TIFF 2018 Day 3: What To See, What To Skip

Our critics' picks (and pans) for Saturday (September 8)

Highly recommended


Director Lukas Dhont, who won the Camera d’Or at Cannes for best first feature, makes a brilliant debut with this assured drama about a 15-year-old transitioning while at a ballet academy. Look for Belgian dancer Victor Polster in a star-making performance. See review.

Sep 8, 3:30 pm, TBLB 2 Sep 9, 6 pm, Scotiabank 2 Sep 16, noon, Scotiabank 1.

The Sisters Brothers

Jacques Audiard (Dheepan, A Prophet) makes his English language directorial debut with this adaptation of Patrick deWitt’s Governor General’s Award-winning western about two hitmen on the trail of a gold prospector in the mid-1800s. Look for fine performances by Joaquin Phoenix, John C. Reilly, Riz Ahmed and Jake Gyllenhaal, as well as a sharp, timely commentary about how people adjust to change. See our cover interview with Ahmed here.

Sep 8, 9:30 pm, Princess of Wales Sep 9, 10 am, Winter Garden.


Karena Evans, best known for directing Drake’s most recent music videos, co-stars in this Canadian drama about two high school seniors who can’t wait to get out of their home town for the big city. Director-to-watch Jasmin Mozaffari captures the harsh realities of living in rural Canada. See review.

Sep 8, 6:45 pm, Scotiabank 2 Sep 10, 4:30 pm, Scotiabank 14.

Not recommended


Nandita Das’s biopic about Partion-era author Saadat Hasan Manto is elegantly directed and features solid performances. But it fails to stir the emotions. See review.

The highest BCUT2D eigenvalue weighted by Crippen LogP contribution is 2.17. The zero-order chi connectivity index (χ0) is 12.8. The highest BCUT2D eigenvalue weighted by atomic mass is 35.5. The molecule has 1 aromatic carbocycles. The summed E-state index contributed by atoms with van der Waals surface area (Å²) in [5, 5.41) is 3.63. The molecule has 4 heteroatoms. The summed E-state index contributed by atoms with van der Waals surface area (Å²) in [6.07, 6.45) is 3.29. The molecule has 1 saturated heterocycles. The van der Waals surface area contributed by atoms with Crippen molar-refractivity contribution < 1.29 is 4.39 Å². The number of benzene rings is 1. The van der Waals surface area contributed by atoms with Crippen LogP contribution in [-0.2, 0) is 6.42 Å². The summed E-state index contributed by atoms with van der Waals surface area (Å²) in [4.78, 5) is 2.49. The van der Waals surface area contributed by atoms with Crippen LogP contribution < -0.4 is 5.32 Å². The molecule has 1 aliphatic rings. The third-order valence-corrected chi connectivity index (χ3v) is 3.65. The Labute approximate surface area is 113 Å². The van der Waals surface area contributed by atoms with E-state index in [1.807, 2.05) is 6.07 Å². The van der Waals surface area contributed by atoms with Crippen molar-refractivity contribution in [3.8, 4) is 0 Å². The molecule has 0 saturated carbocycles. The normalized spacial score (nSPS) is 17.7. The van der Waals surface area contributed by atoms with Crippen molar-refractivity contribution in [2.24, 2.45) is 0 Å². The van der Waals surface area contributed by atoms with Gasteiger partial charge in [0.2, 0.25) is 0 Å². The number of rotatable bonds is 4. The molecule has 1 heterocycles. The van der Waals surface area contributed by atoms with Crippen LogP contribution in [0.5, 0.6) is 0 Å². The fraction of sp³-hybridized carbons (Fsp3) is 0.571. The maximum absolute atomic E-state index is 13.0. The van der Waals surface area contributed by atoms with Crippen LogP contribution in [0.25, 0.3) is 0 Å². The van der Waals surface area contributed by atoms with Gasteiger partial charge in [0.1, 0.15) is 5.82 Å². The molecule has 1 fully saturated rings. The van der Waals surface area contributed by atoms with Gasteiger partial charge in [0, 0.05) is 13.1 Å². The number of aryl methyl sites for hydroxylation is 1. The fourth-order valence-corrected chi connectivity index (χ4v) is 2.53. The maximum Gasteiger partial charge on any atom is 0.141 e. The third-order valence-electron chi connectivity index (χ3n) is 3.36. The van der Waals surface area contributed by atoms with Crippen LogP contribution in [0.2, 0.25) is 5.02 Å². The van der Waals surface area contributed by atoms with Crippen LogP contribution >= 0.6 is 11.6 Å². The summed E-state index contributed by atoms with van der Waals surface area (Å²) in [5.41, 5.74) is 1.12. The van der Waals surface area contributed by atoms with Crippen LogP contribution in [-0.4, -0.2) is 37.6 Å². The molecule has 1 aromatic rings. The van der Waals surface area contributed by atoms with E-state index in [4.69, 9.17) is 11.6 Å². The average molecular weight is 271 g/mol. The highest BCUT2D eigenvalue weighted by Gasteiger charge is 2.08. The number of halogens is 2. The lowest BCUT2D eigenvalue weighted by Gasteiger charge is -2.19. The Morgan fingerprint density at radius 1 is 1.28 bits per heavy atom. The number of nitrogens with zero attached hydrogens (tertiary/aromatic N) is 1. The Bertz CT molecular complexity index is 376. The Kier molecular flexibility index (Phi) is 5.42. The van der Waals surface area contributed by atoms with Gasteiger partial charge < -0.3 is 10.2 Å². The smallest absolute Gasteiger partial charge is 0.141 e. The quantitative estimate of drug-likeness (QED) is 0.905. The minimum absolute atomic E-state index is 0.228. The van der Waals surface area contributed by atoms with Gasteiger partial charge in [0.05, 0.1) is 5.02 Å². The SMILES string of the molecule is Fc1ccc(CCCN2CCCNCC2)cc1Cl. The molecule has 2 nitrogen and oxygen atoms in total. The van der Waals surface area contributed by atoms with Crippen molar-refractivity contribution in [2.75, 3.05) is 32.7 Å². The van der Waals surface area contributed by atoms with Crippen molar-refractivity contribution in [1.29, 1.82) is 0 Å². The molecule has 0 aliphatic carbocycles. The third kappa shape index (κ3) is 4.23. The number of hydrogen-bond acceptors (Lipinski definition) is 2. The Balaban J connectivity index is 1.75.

Sep 8, 3:45 pm, TBLB 1 Sep 10, 11:30 am, Scotiabank 3 Sep 15, 12:15 pm, Scotiabank 4.

Girls Of The Sun

Eva Husson’s superficial drama about an all-female Kurdish combat unit made up of former ISIS captives shoots artistic blanks. The subject might have worked better in a documentary. See review.

Sep 8, 9:15 am, TBLB 2.


The sequel to John Carpenter’s Halloween with Jamie Lee Curtis reprising her iconic role is the hottest ticket at Midnight Madness.

Wild cards


Critics weren’t allowed to screen this latest entry in the horror franchise before its Midnight Madness premiere tonight, so it could be terrifying… or terrifyingly bad. Jamie Lee Curtis returns as Laurie Strode, who 40 years earlier escaped the masked killer. But she knew he would keep returning, and now she’s got a daughter (Judy Greer) and granddaughter (Andi Matichak) to protect. David Gordon Green (George Washington, Stronger) seems like an odd choice to direct, so, like we said… wild card.

Sat 8, 11:30 pm, Elgin, and 11:59 pm, Winter Garden


The last time Steve McQueen brought a film to TIFF, it was 12 Years A Slave, which went on to win the Oscar for best picture. His new film, receiving its world premiere, is a rare foray into genre. Viola Davis stars as a woman who’s lost her husband to crime and is being forced to pay off his debt so she gathers up other crime widows (Michelle Rodriguez, Cynthia Erivo, Elizabeth Debicki) to fight back.

Sep 8, 9:30 pm, Roy Thomson Hall Sep 9, 10:30 am, Princess of Wales Sep 13, Princess of Wales Sep 16, 6 pm, Elgin

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